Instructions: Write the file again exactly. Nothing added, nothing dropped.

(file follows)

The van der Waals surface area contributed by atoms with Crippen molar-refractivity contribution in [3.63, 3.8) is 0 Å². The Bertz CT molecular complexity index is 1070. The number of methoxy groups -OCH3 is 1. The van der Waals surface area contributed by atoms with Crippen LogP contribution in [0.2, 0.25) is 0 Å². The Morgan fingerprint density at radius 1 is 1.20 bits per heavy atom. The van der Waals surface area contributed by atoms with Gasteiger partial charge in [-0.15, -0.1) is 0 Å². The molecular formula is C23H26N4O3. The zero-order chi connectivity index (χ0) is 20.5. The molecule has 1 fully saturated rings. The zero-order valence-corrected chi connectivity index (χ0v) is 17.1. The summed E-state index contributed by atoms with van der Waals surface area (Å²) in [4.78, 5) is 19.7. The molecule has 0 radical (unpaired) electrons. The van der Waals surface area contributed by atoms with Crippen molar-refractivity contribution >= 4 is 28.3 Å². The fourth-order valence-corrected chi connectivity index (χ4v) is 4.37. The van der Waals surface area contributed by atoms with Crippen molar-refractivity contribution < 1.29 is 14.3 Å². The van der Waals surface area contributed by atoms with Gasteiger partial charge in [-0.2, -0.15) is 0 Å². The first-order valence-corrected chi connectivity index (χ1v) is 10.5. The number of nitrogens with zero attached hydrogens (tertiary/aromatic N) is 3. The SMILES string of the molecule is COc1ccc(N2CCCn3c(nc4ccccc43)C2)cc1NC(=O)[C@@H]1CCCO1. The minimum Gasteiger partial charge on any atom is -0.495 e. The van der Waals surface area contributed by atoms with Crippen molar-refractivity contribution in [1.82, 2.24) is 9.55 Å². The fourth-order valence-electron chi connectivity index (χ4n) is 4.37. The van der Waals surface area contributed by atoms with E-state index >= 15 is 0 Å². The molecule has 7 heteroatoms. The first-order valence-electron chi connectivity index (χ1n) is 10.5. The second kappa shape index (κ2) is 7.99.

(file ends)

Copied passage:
The van der Waals surface area contributed by atoms with Crippen molar-refractivity contribution in [3.63, 3.8) is 0 Å². The Bertz CT molecular complexity index is 1070. The number of methoxy groups -OCH3 is 1. The van der Waals surface area contributed by atoms with Crippen LogP contribution in [0.2, 0.25) is 0 Å². The Morgan fingerprint density at radius 1 is 1.20 bits per heavy atom. The van der Waals surface area contributed by atoms with Gasteiger partial charge in [-0.15, -0.1) is 0 Å². The molecular formula is C23H26N4O3. The zero-order chi connectivity index (χ0) is 20.5. The molecule has 1 fully saturated rings. The zero-order valence-corrected chi connectivity index (χ0v) is 17.1. The summed E-state index contributed by atoms with van der Waals surface area (Å²) in [4.78, 5) is 19.7. The molecule has 0 radical (unpaired) electrons. The van der Waals surface area contributed by atoms with Crippen molar-refractivity contribution >= 4 is 28.3 Å². The fourth-order valence-corrected chi connectivity index (χ4v) is 4.37. The van der Waals surface area contributed by atoms with Crippen molar-refractivity contribution < 1.29 is 14.3 Å². The van der Waals surface area contributed by atoms with Gasteiger partial charge in [-0.2, -0.15) is 0 Å². The first-order valence-corrected chi connectivity index (χ1v) is 10.5. The number of nitrogens with zero attached hydrogens (tertiary/aromatic N) is 3. The SMILES string of the molecule is COc1ccc(N2CCCn3c(nc4ccccc43)C2)cc1NC(=O)[C@@H]1CCCO1. The minimum Gasteiger partial charge on any atom is -0.495 e. The van der Waals surface area contributed by atoms with Crippen molar-refractivity contribution in [1.82, 2.24) is 9.55 Å². The fourth-order valence-electron chi connectivity index (χ4n) is 4.37. The van der Waals surface area contributed by atoms with E-state index >= 15 is 0 Å². The molecule has 7 heteroatoms. The first-order valence-electron chi connectivity index (χ1n) is 10.5. The second kappa shape index (κ2) is 7.99.